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Distinguished lecturers to appear for annual MillerComm series

1/31/2013 |Dusty Rhodes, Arts & Humanities Editor | 217-333-0568; rhodes8@illinois.edu

[ Email | Share ] CHAMPAIGN, Ill. — Royal residences, racial stereotypes, social activism and international terrorism are among the topics to be addressed by the spring 2013 Center for Advanced Study/MillerComm lectures. The annual series, begun in 1973, is supported by the George A. Miller Endowment along with several University of Illinois units.

The lectures, which are free and open to the public, will be in the Knight Auditorium at the Spurlock Museum, 600 S. Gregory St., Urbana.

  • Feb. 7 (Thursday) at 4 p.m.: Todd Gitlin holds degrees in mathematics, political science and sociology. He is the author of 15 books, including three novels and a book of poetry, and has been a regular contributor to The Chronicle of Higher Education, The New Republic, the Columbia Journalism Review and the Huffington Post. His resume in social activism dates back to the early 1960s, when he served as third president of the Students for a Democratic Society; he was on the board of directors for Greenpeace USA from 2003 through 2006. He is a professor of journalism and sociology and the chair of the Ph.D. program in communications at Columbia University. His latest book is “Occupy Nation: The Roots, the Spirit, and the Promise of Occupy Wall Street.” In his lecture, titled “Social Media May Be Media but They Are Not a Society,” Gitlin will examine the role of social media in recent social movements in Greece, Egypt, Spain and Tunisia, along with the Occupy movement.

  • March 1 (Friday) at 4 p.m.: Lynne Rudder Baker is a distinguished professor of philosophy at the University of Massachusetts and the author of six books, most recently “The Metaphysics of Everyday Life: An Essay in Practical Realism.” Her seventh book, “Naturalism and the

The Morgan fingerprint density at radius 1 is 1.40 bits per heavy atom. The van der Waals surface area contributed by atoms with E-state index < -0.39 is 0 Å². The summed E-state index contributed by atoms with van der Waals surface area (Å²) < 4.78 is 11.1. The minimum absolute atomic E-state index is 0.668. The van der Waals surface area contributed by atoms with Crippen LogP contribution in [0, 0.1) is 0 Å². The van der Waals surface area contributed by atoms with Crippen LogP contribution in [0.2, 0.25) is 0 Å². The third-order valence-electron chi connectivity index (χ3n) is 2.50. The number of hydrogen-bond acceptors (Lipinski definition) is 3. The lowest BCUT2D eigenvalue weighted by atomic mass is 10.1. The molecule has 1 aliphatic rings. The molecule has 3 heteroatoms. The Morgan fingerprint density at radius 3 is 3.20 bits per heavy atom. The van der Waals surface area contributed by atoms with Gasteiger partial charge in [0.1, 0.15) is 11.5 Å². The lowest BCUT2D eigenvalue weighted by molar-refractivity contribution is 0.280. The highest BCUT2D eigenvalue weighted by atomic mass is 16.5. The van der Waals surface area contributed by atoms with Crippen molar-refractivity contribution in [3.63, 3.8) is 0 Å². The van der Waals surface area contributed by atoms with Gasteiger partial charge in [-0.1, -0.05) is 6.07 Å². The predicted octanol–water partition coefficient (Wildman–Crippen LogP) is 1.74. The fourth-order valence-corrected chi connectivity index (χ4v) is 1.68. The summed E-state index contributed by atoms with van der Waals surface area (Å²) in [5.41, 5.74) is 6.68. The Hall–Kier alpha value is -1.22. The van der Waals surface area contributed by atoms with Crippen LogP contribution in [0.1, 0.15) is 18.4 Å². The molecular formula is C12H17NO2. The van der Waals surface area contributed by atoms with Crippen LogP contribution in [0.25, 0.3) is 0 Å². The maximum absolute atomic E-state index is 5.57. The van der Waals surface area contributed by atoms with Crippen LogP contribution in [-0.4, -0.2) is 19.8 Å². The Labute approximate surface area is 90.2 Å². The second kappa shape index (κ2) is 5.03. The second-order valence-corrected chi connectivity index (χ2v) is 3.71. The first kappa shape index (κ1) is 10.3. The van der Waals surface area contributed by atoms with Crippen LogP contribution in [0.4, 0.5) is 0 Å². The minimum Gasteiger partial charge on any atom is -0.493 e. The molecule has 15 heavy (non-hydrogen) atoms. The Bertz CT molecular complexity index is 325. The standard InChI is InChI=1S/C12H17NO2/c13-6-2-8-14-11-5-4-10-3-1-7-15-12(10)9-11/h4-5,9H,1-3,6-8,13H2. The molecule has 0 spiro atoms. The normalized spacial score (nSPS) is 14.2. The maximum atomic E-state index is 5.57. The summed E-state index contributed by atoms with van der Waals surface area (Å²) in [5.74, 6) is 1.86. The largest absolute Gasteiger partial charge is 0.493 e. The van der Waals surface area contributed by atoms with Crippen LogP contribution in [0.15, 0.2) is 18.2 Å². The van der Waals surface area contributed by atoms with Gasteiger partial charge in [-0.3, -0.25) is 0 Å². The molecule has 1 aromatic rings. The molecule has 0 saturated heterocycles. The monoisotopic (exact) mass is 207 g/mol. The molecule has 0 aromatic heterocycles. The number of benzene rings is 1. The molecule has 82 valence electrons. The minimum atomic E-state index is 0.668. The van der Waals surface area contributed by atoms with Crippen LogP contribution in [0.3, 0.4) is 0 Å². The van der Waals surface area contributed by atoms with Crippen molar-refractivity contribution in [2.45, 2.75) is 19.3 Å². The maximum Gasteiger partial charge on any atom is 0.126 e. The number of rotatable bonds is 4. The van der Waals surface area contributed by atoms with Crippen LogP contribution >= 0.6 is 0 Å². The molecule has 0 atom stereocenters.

First-Person Perspective” is scheduled for publication in May. Her MillerComm lecture, “Human Beings: What Sets Us Apart?” is designated as the annual philosophy department lecture.

  • March 5 (Tuesday) at 7:30 p.m.: Timothy Snyder, the Housum Professor of History at Yale University, is the author of five books, most recently “Bloodlands: Europe Between Hitler and Stalin,” which has been translated into 20 languages and achieved best-seller status in four nations. His lecture, “Brotherlands: A Family History of the European Nations,” will outline a new theory of nationalism that incorporates the personal into the impersonal and helps explain why certain nations exist.

  • March 7 (Thursday) at 7:30 p.m.: Charles D. Ferguson, the president of the Federation of American Scientists and a co-chair of the U.S.-Japan Nuclear Working Group, will discuss expanding the concept of security from military defense to the assurance of adequate energy, food and water around the world in a lecture titled “Leveraging Science and Technology to Transform International Security: The Social Responsibility of Engineers and Scientists.” Ferguson is the author of four books, most recently “Nuclear Energy: What Everyone Needs to Know.” In 2008, he made Wired magazine’s “Smart List” as one of the “Fifteen People the Next President Should Listen To.”

  • March 26 (Tuesday) at 4 p.m.: Martha Crenshaw, a senior fellow at Stanford University’s Center for International Security and Cooperation and the Freeman Spogli Institute for International Studies, is one of the handful of scholars who was investigating terrorism long before 9/11. Her latest book, “Explaining Terrorism: Causes, Processes and Consequences,” documents the development of her research on this topic through essays she wrote over the past three decades. Her lecture, “Responding to Global Terrorism: Provocation, Retaliation, and Deterrence,” will focus on her current research into the varied responses of governments to terrorist attacks and an evaluation of their effectiveness.

  • April 11 (Thursday) at 7:30 p.m.: Tom Burrell, the author of “Brainwashed: Challenging the Myth of Black Inferiority,” will present examples of media messages that reinforce racial biases and strategies to combat such preconceptions in his lecture, “Sex, Lies and Stereotypes.” Burrell is the founder and chairman emeritus of the Chicago marketing firm Burrell Communications and a 2005 inductee into the Advertising Hall of Fame. Advertising Age magazine named him to its lists of the “50 Who Made a Difference” and “Top 100 Advertising People.”

  • April 25 (Thursday) 4 p.m.: Michael Day is the chief executive of Historic Royal Palaces – the independent charity that oversees the preservation, public experiences and educational offerings of the Tower of London, Hampton Court Palace and several other historic landmarks of British royalty. In his lecture, titled “Reinvigorating Kensington Palace: Creating ‘A Place for Everyone,’ “  Day will discuss the recently completed $18 million renovation of the home of Diana, the late princess of Wales.
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